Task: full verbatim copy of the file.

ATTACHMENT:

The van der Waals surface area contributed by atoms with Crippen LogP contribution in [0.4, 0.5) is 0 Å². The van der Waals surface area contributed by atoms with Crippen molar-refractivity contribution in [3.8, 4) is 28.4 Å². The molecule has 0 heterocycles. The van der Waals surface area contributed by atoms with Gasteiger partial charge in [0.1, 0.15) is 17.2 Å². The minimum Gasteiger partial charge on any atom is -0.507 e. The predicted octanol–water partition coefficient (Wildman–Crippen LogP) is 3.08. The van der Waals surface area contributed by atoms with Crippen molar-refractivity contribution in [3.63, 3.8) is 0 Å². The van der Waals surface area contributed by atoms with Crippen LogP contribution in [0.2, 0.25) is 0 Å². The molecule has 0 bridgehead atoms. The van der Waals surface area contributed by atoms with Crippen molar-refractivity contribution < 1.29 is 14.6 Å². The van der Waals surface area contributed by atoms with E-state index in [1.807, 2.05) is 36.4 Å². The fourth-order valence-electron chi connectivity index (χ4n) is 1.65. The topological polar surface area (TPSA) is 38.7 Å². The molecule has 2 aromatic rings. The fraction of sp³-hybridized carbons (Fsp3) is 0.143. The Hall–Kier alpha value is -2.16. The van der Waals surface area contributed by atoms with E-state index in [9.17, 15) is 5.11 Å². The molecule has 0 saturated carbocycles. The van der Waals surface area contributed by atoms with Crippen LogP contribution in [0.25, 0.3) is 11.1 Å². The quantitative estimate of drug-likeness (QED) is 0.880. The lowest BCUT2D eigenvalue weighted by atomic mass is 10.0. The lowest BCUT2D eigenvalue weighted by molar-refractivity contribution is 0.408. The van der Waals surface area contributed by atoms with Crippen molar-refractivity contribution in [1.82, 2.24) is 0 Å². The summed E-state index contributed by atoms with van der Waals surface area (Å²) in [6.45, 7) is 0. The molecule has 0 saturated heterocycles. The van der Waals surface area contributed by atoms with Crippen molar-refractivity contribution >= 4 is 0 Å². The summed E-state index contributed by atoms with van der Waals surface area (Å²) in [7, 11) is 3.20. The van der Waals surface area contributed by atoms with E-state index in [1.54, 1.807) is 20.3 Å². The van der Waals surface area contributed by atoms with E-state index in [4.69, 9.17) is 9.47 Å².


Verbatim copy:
The van der Waals surface area contributed by atoms with Crippen LogP contribution in [0.4, 0.5) is 0 Å². The van der Waals surface area contributed by atoms with Crippen molar-refractivity contribution in [3.8, 4) is 28.4 Å². The molecule has 0 heterocycles. The van der Waals surface area contributed by atoms with Gasteiger partial charge in [0.1, 0.15) is 17.2 Å². The minimum Gasteiger partial charge on any atom is -0.507 e. The predicted octanol–water partition coefficient (Wildman–Crippen LogP) is 3.08. The van der Waals surface area contributed by atoms with Crippen molar-refractivity contribution in [3.63, 3.8) is 0 Å². The van der Waals surface area contributed by atoms with Crippen LogP contribution in [0.2, 0.25) is 0 Å². The molecule has 0 bridgehead atoms. The van der Waals surface area contributed by atoms with Crippen molar-refractivity contribution < 1.29 is 14.6 Å². The van der Waals surface area contributed by atoms with E-state index in [1.807, 2.05) is 36.4 Å². The fourth-order valence-electron chi connectivity index (χ4n) is 1.65. The topological polar surface area (TPSA) is 38.7 Å². The molecule has 2 aromatic rings. The fraction of sp³-hybridized carbons (Fsp3) is 0.143. The Hall–Kier alpha value is -2.16. The van der Waals surface area contributed by atoms with E-state index in [9.17, 15) is 5.11 Å². The molecule has 0 saturated carbocycles. The van der Waals surface area contributed by atoms with Crippen LogP contribution in [0.25, 0.3) is 11.1 Å². The quantitative estimate of drug-likeness (QED) is 0.880. The lowest BCUT2D eigenvalue weighted by atomic mass is 10.0. The lowest BCUT2D eigenvalue weighted by molar-refractivity contribution is 0.408. The van der Waals surface area contributed by atoms with Crippen molar-refractivity contribution in [1.82, 2.24) is 0 Å². The summed E-state index contributed by atoms with van der Waals surface area (Å²) in [6.45, 7) is 0. The molecule has 0 saturated heterocycles. The van der Waals surface area contributed by atoms with Crippen molar-refractivity contribution >= 4 is 0 Å². The summed E-state index contributed by atoms with van der Waals surface area (Å²) in [7, 11) is 3.20. The van der Waals surface area contributed by atoms with E-state index in [1.54, 1.807) is 20.3 Å². The van der Waals surface area contributed by atoms with E-state index in [4.69, 9.17) is 9.47 Å².